Architects memo no. 104: September 2011
a stitch in time
You just know, when you feel that stab of pain in the tooth
that it isn’t going to go away by itself: and you know, joy of
joys that you will have to go to the dentist: and you know
that the sooner the better. But, procrastination rules, and,
by the time we make it to the dentist, what could have
been a relatively simple fix, has become more complex,
painful, time consuming and expensive.
Building maintenance, particularly in the area of coatings,
can also fall into a similar trap. All coatings, even the most
durable, are under constant duress. All exterior coatings are
attacked by U.V. light; rain (made slightly acid by dissolved
carbon di-oxide); heat; biological agents including moulds,
algae, lichen and, more or less, some physical abrasion.
Of course, there are many other possible aggressors such
as salt and other chemicals, but the above are ubiquitous.
Although acid rain can attack certain paint extender
pigments such as calcium carbonate, it is the organic
binder that is most susceptible to general attack. As this
binder is responsible for the adhesion of the coating; its
flexibility, cohesive strength and the gloss of the coating,
the degradation of this important ingredient is of concern.
This is, of course, why the paint industry puts so much
importance on the durability of its chosen binders.
Binder degradation occurs at, but not only at, the surface.
The first sign of degradation is a loss of gloss. As further
degradation occurs, pigment is left unbound on the surface
leading to the phenomenon of ‘chalking’. Concurrent with
this, however, some binder is being lost within the film. This
leads to an increase in pigment to binder ratio resulting in
a loss of cohesive strength and flexibility. In other words,
it becomes a poorer foundation for subsequent repaints.
At the onset of chalking, preparation for recoating is
typically a simple wash down. Where the coating is
chalking but otherwise sound, applying a clear coat
will significantly assist with durability. Loss of cohesive
strength is more difficult to quantify.
Testing is, by necessity, empirical. Your scribe’s favourite
test is to lightly scrape the surface with a sharp pen knife
blade. If the coating can be scraped off as a powder, then
the danger alarms should sound. Complete removal may
be needed or the use of a penetrating surface consolidator
may be indicated.
The onset of ‘chalking’ is a very good indicator that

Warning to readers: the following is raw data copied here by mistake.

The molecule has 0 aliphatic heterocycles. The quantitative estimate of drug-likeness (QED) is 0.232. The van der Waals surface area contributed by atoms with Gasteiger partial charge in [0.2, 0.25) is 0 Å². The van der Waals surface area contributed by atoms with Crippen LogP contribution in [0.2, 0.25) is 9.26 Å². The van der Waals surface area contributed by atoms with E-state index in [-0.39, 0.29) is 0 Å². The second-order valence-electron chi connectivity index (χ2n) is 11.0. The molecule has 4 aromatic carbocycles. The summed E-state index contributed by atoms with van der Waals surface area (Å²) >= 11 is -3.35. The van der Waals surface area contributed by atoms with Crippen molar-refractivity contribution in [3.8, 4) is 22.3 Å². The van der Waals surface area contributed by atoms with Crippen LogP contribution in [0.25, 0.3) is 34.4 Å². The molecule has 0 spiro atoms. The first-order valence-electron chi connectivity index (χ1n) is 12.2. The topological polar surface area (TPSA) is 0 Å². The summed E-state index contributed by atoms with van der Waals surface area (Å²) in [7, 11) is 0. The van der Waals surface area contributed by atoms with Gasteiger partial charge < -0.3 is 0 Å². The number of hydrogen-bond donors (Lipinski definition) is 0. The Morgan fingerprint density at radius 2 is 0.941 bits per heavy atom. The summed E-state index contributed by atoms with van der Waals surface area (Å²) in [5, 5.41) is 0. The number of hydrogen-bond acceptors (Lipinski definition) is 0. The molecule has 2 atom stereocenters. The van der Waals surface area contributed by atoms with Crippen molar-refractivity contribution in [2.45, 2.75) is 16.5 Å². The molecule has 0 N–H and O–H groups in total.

maintenance should be indicated.
This has been written with relatively stable substrates in
mind – such as concrete.
When the coating is providing more than a decorative
effect over a stable substrate, other considerations come
into play. Untreated wood can rot and steel can corrode
when the coating system loses its ability to protect. Often,
the loss of protection, in these cases, may occur at isolated
points (rather than the general surface) and more critical
inspections are needed for such surfaces.
Corrosion on steel invariably occurs at spots where surface
preparation was inadequate or where coating film builds
were difficult to achieve, such as sharp edges. Once the
protection is lost at an edge, corrosion can travel, even
under the well protected areas. The saving grace of steel is
that degradation is almost immediately obvious, either via
rust staining or blistering.
Believe me, it will not stop. Maintenance should be
undertaken as soon as it appears and when the extent of
the damage is ascertained.
Timber is different and more difficult. It can quietly rot
underneath coatings that are substantially performing
well and it only needs a few inlets, such as unsealed end
grain, to open the whole substrate to attack. Without a
moisture meter it is difficult to know what is exactly going
on beneath a paint film, however, the presence of excess
water is invariably accompanied by an increase in the
surface grain profile.
The other area where premature failure occurs, as
mentioned above for steel, is over sharp edges, especially
on a ‘rusticated’ profile. Surface tension effects result in
substantially lower film builds over such areas and flaking
along the edge is common.
Uncoated timber degrades rapidly when exposed to the
weather, losing the binding lignins and hemi celluloses,
leaving a loose mat of cellulose fibres on the surface. The
longer flaked areas are left untreated the more labour
intensive the remediation becomes. All the degraded
surface must be removed in order to achieve a suitable
surface for recoating – a good guide being the restoration
of the original colour of the timber.
The message of this memo, and the facts, are clear that
prompt attention to paint degradation is the cheapest in
the long run.
Arghh! Ouch! That sore tooth again… nah! She’ll be
right! Yeah right!
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